This beautiful portrait of one of my Szczerba cousins from Poland has absolutely no clues as to her identity. That’s the way with many of my Polish grandparent’s photographs. This young girl could have been their niece, but she could also have been a great-niece. I’ve always loved this picture because the girl has an uncomfortable stance and she looks a little unwilling to be photographed. Maybe this was a school portrait. She has the same slump that I’ve always been guilty of. I can just feel that sharp nudge in the middle of my back and the loud bark to stand up straight. Her hair is tidy, but her curls are trying to escape from the large bow in the back. She has such a pretty heart shaped face. Maybe someone with Polish roots can help judge from her clothes when the portrait was taken.
Looking at the above photo, I then picked up another from our family album. The lovely young women below, Jozefa Szczerba, had written a short note on the back. She looks like she could be the sister of the girl above. From her note I know it was taken in 1959, her photo was printed in Krakow, Poland, and she lived in Glinik Mariampolski. This town is in the Gmina (community or administrative district) of Gorlice and also near Grybów . Most likely this is her engagement portrait. Her betrothed looks to have been a sailor or in the Polish Navy. We also have saved an envelope with this town as the the return address, and it is a little east of where our Sczcerba family came from. Jozefa could have been either the daughter or granddaughter of Agatha Sliwa and Pawel Szczerba (1871 – 1922). Pawel was the brother of my grandmother, Zofia. They came from a small nearby village called Berdechow au Bobowa. The couple seem to radiate love.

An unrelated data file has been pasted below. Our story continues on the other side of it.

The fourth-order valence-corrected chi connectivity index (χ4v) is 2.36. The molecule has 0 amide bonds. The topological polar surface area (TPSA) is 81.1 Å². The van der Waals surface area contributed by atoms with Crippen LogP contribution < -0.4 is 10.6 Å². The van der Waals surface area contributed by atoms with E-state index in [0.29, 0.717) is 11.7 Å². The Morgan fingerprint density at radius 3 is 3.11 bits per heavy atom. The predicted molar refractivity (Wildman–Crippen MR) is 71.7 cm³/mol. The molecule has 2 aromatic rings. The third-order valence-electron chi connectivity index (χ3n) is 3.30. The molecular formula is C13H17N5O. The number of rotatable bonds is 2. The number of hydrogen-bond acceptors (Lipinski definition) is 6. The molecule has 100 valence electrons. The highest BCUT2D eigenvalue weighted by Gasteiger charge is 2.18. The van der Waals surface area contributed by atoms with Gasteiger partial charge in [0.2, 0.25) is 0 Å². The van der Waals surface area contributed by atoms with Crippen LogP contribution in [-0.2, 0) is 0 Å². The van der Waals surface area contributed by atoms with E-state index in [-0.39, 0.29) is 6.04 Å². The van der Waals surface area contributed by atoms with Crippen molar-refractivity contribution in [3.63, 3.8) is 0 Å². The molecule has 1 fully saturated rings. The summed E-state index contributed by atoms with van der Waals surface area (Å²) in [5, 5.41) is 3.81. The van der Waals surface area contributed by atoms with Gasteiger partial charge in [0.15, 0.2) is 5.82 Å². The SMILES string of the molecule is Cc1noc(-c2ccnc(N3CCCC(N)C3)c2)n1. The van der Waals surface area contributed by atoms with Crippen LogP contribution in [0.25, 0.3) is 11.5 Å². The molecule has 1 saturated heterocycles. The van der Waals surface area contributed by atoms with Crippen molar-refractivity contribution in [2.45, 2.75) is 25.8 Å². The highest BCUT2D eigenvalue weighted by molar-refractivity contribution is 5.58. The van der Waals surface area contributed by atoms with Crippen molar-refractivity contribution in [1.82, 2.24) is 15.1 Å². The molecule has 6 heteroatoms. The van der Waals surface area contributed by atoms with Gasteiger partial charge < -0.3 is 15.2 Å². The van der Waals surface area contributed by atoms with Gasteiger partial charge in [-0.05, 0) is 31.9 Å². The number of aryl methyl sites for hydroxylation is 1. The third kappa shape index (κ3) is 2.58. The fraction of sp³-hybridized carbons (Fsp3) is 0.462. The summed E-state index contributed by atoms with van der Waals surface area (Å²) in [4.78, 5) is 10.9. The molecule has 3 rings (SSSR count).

Here below is the back of the portrait. I’m always hoping that the handwritten little notes will give a clue to help track down these “lost” cousins. My mother was the last in our family to be fluent in both reading and writing Polish. After her death slowly the correspondence between New Jersey and Poland came to a halt. If Jozefa Szczerba is still alive she would at least be in her mid 70s by now. She would most likely not be using her maiden name. We also know for a fact that our Szczerba family have moved from the address we had. Still, my sister and I wonder about our Polish distant cousins and hope one day to be reunited.